SH: First of all, we had a very bad experience in the 2003 SARS pandemic. So actually both the government and the people learned from it. And people are more willing to follow the policies of the government and the government has collected many experts to organize a team to manage these things. The government, first of all, controlled all of the materials for medical use. They prohibit mask export and also the PPE so this could assure that hospital staff would have sufficient PPE. And then, first from Wuhan, then the whole China, we prohibited people from China and the other countries with this disease to come back to Taiwan. Some, only few of them can come back and they need to be quarantined and stay at home at least 14 days to be assured that they don’t have the disease. The government will ask people not to go to crowded places and wear masks and wash hands and disinfect with alcohols, such things. I think people had a bad experience in 2003 SARS so we are very, very willing to follow the rules. 

LS: Yeah, and I think that’s something that here in the U.S. we weren’t hit as hard back in 2003 with SARS, we weren’t hit as hard with MERS, we haven’t had this kind of experience of an extreme pandemic. And in some ways, that’s really been a loss for the U.S., because we maybe weren’t as prepared or have had the experience to know how to deal with it. And U.S. citizens are so new to this kind of experience but it’s pretty incredible to see how swift Taiwan has been in tackling it. One other thing that’s really interesting is, I know that, especially, for example, Taipei is such a huge city that’s cramped in close quarters; a ton of people ride the subway, use public transit. It’s very much an urban city with a high volume of people that are close together. How has the population managed there in terms of public health and safety whether that increased signage, or how they’re dealing with public transit or any of those things?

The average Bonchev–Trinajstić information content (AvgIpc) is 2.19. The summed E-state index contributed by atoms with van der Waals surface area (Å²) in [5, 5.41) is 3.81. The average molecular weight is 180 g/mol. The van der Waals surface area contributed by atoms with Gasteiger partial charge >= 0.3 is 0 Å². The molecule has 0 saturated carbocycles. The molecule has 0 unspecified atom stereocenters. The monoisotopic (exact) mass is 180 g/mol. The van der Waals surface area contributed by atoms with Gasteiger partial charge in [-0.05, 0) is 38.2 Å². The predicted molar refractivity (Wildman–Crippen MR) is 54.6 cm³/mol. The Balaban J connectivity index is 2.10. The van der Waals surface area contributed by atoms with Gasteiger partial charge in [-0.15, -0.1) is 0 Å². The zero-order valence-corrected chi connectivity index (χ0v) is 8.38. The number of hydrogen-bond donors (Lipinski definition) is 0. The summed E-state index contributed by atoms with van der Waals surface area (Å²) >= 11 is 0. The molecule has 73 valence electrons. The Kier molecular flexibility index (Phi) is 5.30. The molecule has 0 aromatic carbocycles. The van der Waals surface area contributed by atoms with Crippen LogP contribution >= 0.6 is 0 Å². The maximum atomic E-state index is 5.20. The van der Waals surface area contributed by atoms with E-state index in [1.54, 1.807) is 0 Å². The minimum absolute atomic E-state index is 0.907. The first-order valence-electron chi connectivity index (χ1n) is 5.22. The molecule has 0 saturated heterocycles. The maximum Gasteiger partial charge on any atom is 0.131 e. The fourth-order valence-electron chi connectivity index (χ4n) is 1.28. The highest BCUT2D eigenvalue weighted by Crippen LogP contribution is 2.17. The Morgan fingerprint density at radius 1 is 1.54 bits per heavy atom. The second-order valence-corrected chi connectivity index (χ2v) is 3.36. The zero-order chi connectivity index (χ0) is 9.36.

SH: For public transport, I think in the beginning only a few people would use the MRT, the subway. So, you can see my pictures in the rush hour. In the morning, only a few people were in the car. I think they just switched to riding bicycles, riding motorcycles or driving them to go to work. The other thing, many social activities are cancelled. For example, the conference of pediatrics in April. It was scheduled in April and we just cancelled it. There are not so many people using public transport. People are asked to wear masks before entering the MRT and we have alcohols in the entrance. We can use them to disinfect our hands. Some buses, long trip buses, just have transparent curtains in every single seat to keep the safety of travelers. 

LS: That’s pretty incredible. I’m sure you’ve heard about the protests in the U.S. A lot of people maybe not willing to follow some of the restrictions, or still attending a lot of social activity, are not wanting to wear masks, not following social distancing. Do you see any of that in Taiwan? How do Taiwanese people see these kinds of restrictions? I know you mentioned SARS, so of course, there’s been experience before, but are you seeing anyone who’s not willing to follow those guidelines? 

SH: Yes, it is reported some people are arguing not to wear masks and quarreling with the officers, but almost 95 percent or more than 95 percent of people are willing to wear masks. In my experience, when I go to the international airport to do quarantine there, there is a young man who was taken to the quarantine station. He looks very healthy, so I ask him what’s wrong with him. He said he had only a mild cough and diarrhea for several days, so he declared this and staff brought him to the station. If he didn’t say, nobody will know he had such symptoms because it’s very mild, but I think he knew that this is to protect himself and to protect others so he is willing to declare that he has such mild symptoms.